Volume 552, April 2013
|Number of page(s)||5|
|Section||Interstellar and circumstellar matter|
|Published online||20 March 2013|
Detection of ammonia in M 51
Nobeyama Radio Observatory, Nobeyama, Minamimaki,
e-mail: email@example.comNobeyama Radio Observatory is a branch of the National Astronomical Observatory of Japan, National Institutes of Natural Sciences, Japan.
2 Department of Astronomical Science, The Graduate University for Advanced Studies (Sokendai), Nobeyama, Minamimaki, Minamisaku, 384-1305 Nagano, Japan
3 Graduate School of Engineering, Chiba University, 1-33 Yayoi-cho, Inage-ku, 263-8522 Chiba, Japan
4 Division of Physics, Faculty of Pure and Applied Sciences, University of Tsukuba, 1-1-1 Ten-noudai, Tsukuba, 305-8571 Ibaraki, Japan
5 Department of Chemistry, Faculty of Science, Okayama University, 3-1-1 Tsushimanaka, 700-8530 Okayama, Japan
6 I. Physikalisches Institut, Universität zu Köln, Zülpicher Straße 77, 50937 Köln, Germany
Received: 6 December 2011
Accepted: 20 January 2013
Aims. To study the abundance and temperature of ammonia in the center of a nearby galaxy M 51 and to compare them with those in other nearby galaxies, we observed its (J,K) = (1, 1), (2, 2), (3, 3), and (4, 4) inversion transitions at the wavelength of 1.3 cm.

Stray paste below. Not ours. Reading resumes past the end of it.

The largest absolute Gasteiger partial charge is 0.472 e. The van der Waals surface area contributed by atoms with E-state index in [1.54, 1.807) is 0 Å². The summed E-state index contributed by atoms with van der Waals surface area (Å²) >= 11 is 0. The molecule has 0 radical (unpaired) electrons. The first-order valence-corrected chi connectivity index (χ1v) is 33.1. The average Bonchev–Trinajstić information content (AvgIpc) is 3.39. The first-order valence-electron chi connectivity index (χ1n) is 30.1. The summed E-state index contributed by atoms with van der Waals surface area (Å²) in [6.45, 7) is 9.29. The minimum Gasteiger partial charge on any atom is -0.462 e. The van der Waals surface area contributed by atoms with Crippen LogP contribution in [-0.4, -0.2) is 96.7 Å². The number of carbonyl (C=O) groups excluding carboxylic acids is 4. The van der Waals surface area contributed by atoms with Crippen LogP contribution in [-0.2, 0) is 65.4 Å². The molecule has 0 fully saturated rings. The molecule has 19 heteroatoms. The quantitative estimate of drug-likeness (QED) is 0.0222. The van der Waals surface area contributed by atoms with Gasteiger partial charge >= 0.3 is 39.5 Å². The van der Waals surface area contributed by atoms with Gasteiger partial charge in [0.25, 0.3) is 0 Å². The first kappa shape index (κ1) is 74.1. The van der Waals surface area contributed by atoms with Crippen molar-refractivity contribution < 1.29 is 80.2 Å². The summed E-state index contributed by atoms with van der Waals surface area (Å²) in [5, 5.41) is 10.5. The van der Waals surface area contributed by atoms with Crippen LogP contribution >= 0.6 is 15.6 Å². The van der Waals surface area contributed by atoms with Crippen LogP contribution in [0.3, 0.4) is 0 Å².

Methods. The observations were carried out with the Effelsberg 100-m radio telescope.
Results. The (1, 1), (2, 2), and (3, 3) transitions are clearly detected, but the (4, 4) transition is barely detected. The rotational temperature obtained from the (1, 1) and (2, 2) transitions of para-ammonia is 25 ± 2 K, which is similar to those of M 82 and the Large Magellanic Cloud (N 159 W), but significantly lower than those of IC 342 and NGC 1068 among the nearby galaxies. The column density of ammonia is (8.1 ± 2.4) × 1013 cm-2, and the abundance relative to H2 is ~4.5 × 10-9. The abundance in M 51 is about a factor of 5 lower than those of NGC 253 and IC 342, but about one order of magnitude higher than those of M 82 and the Large Magellanic Cloud. The addition of the data of M 51 further supports the exceptionally low abundances of ammonia reported previously in these two galaxies. For understanding the abundance of ammonia in M 51 and other nearby galaxies, their temperatures were compared. As a result, we found that the galaxies with low temperature tend to have low abundance of ammonia. In addition, the photodissociation rate of ammonia was compared to those of related molecules detected in the nearby galaxies to discuss the effect of photodissociation. We found that the low abundance of ammonia in some galaxies cannot be explained only by the effect of photodissociation.
Key words: local insterstellar matter / molecular processes / ISM: molecules / ISM: abundances
© ESO, 2013
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